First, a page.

If I had a nickel for every time I heard someone grouse about the insularity of the Williams community, I’d be able to buy out Herb Allen by now. And the one factor that inspires a plurality of these complaints is the diversity of Williamstown cuisine, or lack thereof. Unfortunately, there are only two ways to eat out in the town: go for the predictable (albeit satisfying) fare that Colonial, Hot Tomatoes, Papa Charlie’s and Subway offer or fork over considerable sums of money at an upscale eatery. Constricting, to say the least.
An elixir to the suffocating Williamstown environment, though, is just a short drive to North Adams away. Tucked away unassumingly next to the Ashland Package Store (across from MCLA), the Malaysian Cafe offers a diverse selection of marvelously prepared items and an enjoyably casual atmosphere.
The Malaysian Cafe augments a permanent menu with weekly specials; one can always expect to find white and red meat, seafood and vegetarian items available. The entrees come in ample portions and are universally excellent. The seafood dishes sampled – salmon curry and shrimp – were both highly enjoyable. Both featured fresh, flaky fish smothered in flavorful but not overwhelming sauces; especially impressive was the robust yet smooth curry sauce. Even more memorable was the beef redang, a smattering of well-seasoned beef chunks buoyed by a spicy coating.
In addition, the appetizers and side orders were not mere addenda, but equally well-prepared, integral elements of the Malaysian Cafe experience. The spring rolls were crisp, hot and pleasantly grease free; the string beans were fresh and conservatively seasoned. Other favorites included the nicely breaded curry puffs and chicken fingers and the spicy duck soup (filled with sizable pieces of chicken and carrot).
Furthermore, the vegetarian menu is appealing in its own right. Tofu prepared in brown sauce was simple, smooth and light. Similar in taste – and health were string beans prepared in a slight amount of soy sauce. For those concerned about eating healthily, it is particularly important to note that the Malaysian Cafe makes a point to cook all its food without monosodium-glutanate.
But the food itself is merely a significant part of the story. The Malaysian Cafe boasts tremendously congenial, personable service. Largely responsible for this is founder/owner Albert Chan, who runs the Cafe with his wife Alice. Chan came to the United States from Malaysia just four years ago; after working with his brother for three years, he founded the Cafe. His attentiveness and charm have contributed to the Cafe’s great popularity with students at MCLA (many refer to him as “Uncle Al”), where the eatery has become a word of mouth success. It’s also very popular among North Adams denizens: Chan notes that community figures from all walks of life frequent the restaurant. A considerable percentage returns obsessively; a number of transplanted North Adams residents travels from the far corners of New England just to revisit the experience.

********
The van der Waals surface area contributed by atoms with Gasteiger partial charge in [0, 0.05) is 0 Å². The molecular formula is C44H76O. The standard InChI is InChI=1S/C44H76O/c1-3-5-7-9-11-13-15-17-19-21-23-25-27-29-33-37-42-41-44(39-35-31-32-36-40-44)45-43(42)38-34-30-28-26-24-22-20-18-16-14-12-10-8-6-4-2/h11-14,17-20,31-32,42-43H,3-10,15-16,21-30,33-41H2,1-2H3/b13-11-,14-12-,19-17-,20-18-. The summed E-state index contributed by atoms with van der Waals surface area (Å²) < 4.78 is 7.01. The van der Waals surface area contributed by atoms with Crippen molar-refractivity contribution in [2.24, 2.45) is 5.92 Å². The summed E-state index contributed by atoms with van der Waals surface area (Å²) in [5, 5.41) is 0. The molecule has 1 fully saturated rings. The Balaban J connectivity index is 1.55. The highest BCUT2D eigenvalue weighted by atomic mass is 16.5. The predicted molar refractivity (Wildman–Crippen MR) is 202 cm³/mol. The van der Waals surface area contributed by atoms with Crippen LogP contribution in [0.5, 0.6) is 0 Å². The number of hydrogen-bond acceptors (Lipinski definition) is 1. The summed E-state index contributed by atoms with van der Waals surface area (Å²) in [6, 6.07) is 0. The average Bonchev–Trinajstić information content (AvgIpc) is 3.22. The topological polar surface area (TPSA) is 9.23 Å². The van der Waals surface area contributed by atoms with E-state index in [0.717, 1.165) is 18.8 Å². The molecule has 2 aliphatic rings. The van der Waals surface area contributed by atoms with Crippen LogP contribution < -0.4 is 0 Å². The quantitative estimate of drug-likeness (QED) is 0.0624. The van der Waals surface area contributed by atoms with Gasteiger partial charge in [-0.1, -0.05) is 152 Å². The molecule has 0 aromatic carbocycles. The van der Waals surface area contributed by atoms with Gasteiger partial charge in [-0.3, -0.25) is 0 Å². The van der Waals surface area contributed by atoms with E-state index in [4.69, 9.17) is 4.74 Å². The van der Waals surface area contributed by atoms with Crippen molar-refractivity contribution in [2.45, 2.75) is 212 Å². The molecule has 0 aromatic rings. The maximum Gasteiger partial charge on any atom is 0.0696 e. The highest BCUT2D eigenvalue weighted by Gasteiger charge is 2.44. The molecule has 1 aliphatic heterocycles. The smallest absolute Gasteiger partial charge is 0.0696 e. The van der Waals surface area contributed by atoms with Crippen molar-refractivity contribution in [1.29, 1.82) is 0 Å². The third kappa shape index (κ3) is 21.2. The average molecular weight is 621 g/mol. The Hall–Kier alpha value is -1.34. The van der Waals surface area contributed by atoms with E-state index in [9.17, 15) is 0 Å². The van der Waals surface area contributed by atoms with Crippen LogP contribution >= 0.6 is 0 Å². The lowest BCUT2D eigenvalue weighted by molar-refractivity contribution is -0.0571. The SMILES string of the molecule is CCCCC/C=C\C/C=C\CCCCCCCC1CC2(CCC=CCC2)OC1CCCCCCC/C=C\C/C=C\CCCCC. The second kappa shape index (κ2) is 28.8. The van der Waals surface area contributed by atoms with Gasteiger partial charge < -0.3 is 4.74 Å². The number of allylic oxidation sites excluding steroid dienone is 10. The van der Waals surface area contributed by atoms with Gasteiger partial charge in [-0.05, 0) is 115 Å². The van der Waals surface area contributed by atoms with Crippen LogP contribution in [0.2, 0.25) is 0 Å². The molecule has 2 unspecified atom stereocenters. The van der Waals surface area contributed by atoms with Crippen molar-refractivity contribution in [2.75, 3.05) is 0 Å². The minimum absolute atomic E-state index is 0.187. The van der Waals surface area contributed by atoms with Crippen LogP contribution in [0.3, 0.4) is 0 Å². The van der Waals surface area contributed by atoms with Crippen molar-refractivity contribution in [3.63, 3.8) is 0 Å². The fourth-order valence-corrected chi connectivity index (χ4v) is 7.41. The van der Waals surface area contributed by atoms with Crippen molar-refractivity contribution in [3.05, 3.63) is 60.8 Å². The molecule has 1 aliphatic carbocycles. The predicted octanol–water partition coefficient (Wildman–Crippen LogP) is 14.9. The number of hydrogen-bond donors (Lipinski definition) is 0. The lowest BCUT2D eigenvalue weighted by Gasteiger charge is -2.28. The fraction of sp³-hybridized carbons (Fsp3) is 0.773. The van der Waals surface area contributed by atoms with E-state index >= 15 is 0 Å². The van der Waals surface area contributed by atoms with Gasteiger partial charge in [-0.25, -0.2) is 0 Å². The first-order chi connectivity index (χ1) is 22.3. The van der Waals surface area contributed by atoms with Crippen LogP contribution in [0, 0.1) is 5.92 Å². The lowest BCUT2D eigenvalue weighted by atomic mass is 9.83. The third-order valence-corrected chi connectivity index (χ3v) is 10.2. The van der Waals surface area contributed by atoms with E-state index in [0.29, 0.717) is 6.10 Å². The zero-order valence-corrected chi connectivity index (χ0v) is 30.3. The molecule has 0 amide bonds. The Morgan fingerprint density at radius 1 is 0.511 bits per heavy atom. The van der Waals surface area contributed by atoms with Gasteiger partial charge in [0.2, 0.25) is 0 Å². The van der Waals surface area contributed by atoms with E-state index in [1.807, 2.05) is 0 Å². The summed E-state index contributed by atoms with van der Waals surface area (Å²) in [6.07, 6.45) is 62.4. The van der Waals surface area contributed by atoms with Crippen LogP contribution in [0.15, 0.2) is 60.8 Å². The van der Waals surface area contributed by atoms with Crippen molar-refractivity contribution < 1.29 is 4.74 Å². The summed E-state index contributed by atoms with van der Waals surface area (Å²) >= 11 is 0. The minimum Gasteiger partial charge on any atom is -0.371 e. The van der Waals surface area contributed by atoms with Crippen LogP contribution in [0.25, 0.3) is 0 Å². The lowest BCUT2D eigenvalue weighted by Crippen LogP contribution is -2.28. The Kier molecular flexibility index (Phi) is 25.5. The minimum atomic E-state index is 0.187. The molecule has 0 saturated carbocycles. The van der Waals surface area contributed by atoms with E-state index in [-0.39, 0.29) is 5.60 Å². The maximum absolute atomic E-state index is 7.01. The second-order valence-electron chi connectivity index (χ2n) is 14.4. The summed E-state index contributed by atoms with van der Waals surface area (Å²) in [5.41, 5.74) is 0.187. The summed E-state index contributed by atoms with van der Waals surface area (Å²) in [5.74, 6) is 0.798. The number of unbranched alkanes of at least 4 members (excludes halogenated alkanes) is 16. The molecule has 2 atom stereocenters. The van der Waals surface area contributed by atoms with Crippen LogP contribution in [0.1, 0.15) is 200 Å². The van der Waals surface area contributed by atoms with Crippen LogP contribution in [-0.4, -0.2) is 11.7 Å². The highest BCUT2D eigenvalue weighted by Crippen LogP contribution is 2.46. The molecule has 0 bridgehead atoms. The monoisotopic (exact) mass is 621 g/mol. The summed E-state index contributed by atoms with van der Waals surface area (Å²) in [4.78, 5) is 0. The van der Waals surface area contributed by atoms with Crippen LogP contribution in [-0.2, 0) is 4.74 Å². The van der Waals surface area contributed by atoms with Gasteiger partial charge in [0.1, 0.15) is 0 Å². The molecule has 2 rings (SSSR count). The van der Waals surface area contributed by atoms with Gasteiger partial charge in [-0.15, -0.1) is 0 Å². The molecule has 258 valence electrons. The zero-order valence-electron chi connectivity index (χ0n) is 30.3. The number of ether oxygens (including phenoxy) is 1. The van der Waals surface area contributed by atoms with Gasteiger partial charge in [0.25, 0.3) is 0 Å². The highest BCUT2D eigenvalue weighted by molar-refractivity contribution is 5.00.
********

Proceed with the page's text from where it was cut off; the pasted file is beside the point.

Chan’s close ties to Malaysia and his obvious reverence for the cuisine play a large role in the Cafe’s continuing appeal. In fact, Chan imports virtually all of his cooking materials from Malaysia, right down to the curry powder. Although he is quick to admit that this costs a considerable amount of money, Chan stresses the importance of using the best ingredients available. As trivial as a difference in curry powders might seem, Chan says that it holds a great effect on the distinct flavor of the meal. This attention to detail shows in the food’s consistent and measured flavor.
Even if the food weren’t so consistently solid, though, Chan would be a big draw by himself. He’s an effortlessly gregarious personality who seems never to tire of chatting with customers, suggesting particularly fresh items from the menu, relating tales of late nights at the restaurant and espousing his refreshingly easygoing business philosophy.
As easygoing as this philosophy is – Chan often stays open well past closing time if customers continue to pour in; he offers free soda after the bar closes – it is equally savvy. Not only has he managed to drum up considerable grassroots support, but he has expanded his operation to include delivery. Requests can be phoned in at (413) 664-7911; the menu is available online at http://www.baygo.com/malaysian. Although he is looking for a delivery man, Chan currently takes care of deliveries himself and can do so in 45minutes to an hour, the same amount of time that Amazing Wok takes. And the Malaysian CafÃ©’s food is both a welcome change from and a considerable improvement over Amazing Wok’s fare.
Currently, the Malaysian Cafe is one of the Berkshire Valley’s best kept secrets; as word spreads, though, it should continue its already steady growth. Catch it before it becomes a huge hit. If the break from traditional Williams fare proves as the motivation, the fine food and cordial service will keep you coming back for more.